Attorney Adrian M. Madrone has teamed up with Law Professor Julie A. Helling’s acclaimed Internet Podcast Series Justice On Trial. In this episode, Adrian discusses the process someone goes through before they’re selected as a juror.
How are Jurors Selected?
When people see attorneys on tv and in the movies, they are usually seeing attorneys in trial. In reality, many attorneys (in fact, most attorneys) do their work without ever going to trial. The vast majority of legal work in the United States is done outside of the trial courtroom. However, some cases do still go to trial and you could be called as a potential juror for these trials. So, we’re going to talk about what the process of trial actually looks like. Trials are complex, and so we are going to split the discussion of trials into several segments. Today we will focus on preliminary matters and jury selection. In future segments, we will discuss opening statements, presentation of evidence, closing arguments, and verdicts.
Trial by Judge or Jury
Prior to a trial, the attorneys will have to decide whether to have the case heard by a jury, or by a judge alone. When a judge alone hears a trial, this is called a bench trial. There can be a number of strategic and legal reasons why attorneys may choose to have a bench trial rather than a jury trial. Sometimes the evidence may seem too complex for a jury (like a case involving lengthy financial records). In some other cases, like divorces and child custody disputes, the law may not allow for a trial by jury.
From here, let’s focus on cases that will be presented as jury trials. For a jury trial, things start out first with jury selection.
Where do Jurors Come From?
After the attorneys and judge have gone over their preliminary matters, a jury is impaneled. Jury pools are made up of local community members, and the lists for jury pools are typically pulled from driver’s license records and voter registration. Community members who respond to their jury summons are typically gathered in an assembly room prior to being called into the courtroom.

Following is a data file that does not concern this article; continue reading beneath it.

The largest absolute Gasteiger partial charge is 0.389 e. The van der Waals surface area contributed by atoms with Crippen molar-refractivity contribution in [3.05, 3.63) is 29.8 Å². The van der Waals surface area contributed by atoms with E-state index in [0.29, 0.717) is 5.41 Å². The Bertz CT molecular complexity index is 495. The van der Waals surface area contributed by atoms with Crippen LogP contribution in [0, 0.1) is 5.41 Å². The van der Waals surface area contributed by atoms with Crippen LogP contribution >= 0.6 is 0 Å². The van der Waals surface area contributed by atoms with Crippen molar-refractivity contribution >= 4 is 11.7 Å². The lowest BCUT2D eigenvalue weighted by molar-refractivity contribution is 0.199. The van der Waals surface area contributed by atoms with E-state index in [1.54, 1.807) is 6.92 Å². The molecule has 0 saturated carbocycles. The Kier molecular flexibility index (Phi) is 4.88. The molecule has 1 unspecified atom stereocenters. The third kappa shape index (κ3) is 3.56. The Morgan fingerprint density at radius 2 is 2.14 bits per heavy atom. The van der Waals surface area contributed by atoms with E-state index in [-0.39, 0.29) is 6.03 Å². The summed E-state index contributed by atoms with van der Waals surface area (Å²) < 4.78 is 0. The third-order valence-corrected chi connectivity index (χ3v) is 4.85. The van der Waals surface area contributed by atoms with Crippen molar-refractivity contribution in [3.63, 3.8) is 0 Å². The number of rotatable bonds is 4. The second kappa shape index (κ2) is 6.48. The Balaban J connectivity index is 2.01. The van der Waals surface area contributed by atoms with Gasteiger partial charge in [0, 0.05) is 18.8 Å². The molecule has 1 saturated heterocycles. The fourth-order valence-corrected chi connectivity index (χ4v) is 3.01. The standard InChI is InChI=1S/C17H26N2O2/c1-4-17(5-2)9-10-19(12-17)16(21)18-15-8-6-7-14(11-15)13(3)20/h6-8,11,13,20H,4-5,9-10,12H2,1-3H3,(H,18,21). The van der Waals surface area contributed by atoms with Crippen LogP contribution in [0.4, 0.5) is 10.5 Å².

How Many People are in an Initial Jury Pool?
When the jury panel is brought into the courtroom, there are typically more panelists than will actually make it onto the jury. Depending on the type of case and the local court rules, juries can be anywhere from 6 to 12 people. So the group brought into the court room may be anywhere from a couple dozen to many more than that. Complex and high profile trials may even require hundreds of people in the initial jury pool.
Once the potential group of jurors is assembled, the jury selection process begins. Jury selection can vary greatly from place-to-place. Some courts will begin with a written questionnaire before questioning the potential jurors directly. When it comes to direct questioning, in some places, only the judge will question the potential jurors (often using questions proposed by the attorneys). Other places will allow the attorneys to question the potential jurors directly (this has become the more common method of jury questioning).
For the most part, the questioning of potential jurors will focus on a few things.
Are the Jurors Able to Attend?
First, the parties will want to determine if there are potential jurors who might be unable to sit on the jury due to medical issues, work conflicts, or personal scheduling. Some potential jurors may be excused on those grounds alone.
Are the Jurors Fair?
Next, the parties will want to find out if there are any jurors who simply cannot be fair in this particular trial. For example, in a DUI trial, a potential juror may express that they lost a friend or family member to a drunk driver, and therefore simply cannot envision being fair and impartial for this type of case. If a potential juror expresses a firm belief that they cannot be fair and impartial, they will be excused for cause. There is no limit to the number of jurors that can be excused for cause.
Is There Anything Else Barring Them from Jury Duty?
Finally, the parties will want to get an overall read of the remaining jurors, and what kinds of beliefs, feelings, and personalities they are bringing to their roles as jurors.
What are Peremptory Challenges?
Once the questioning of the jurors has completed, the attorneys will review their notes and begin exercising what are called “peremptory challenges.” These are challenges to jurors that can be made without having to offer any specific justification. The attorneys are typically given a limited number of peremptory challenges that they can make to the remaining jurors. The only real limit to peremptory challenges is that they cannot be made for racially discriminatory reasons. If an attorney believes the other side has removed a juror for discriminatory reasons, they can raise this issue to the judge and require the attorney to state a non-discriminatory basis for exercising their challenge.
Eventually, the jury panel will be narrowed down to the six or twelve jurors who will be seated to hear the case. And the trial will be ready to begin.
On a future episode, we will discuss the process of trial after the jury has been seated. This is attorney Adrian Madrone, and this ‘Know Your Rights’ segment has been brought to you by the Lustick, Kaiman & Madrone law firm, a full-service criminal defense firm in Bellingham, Washington.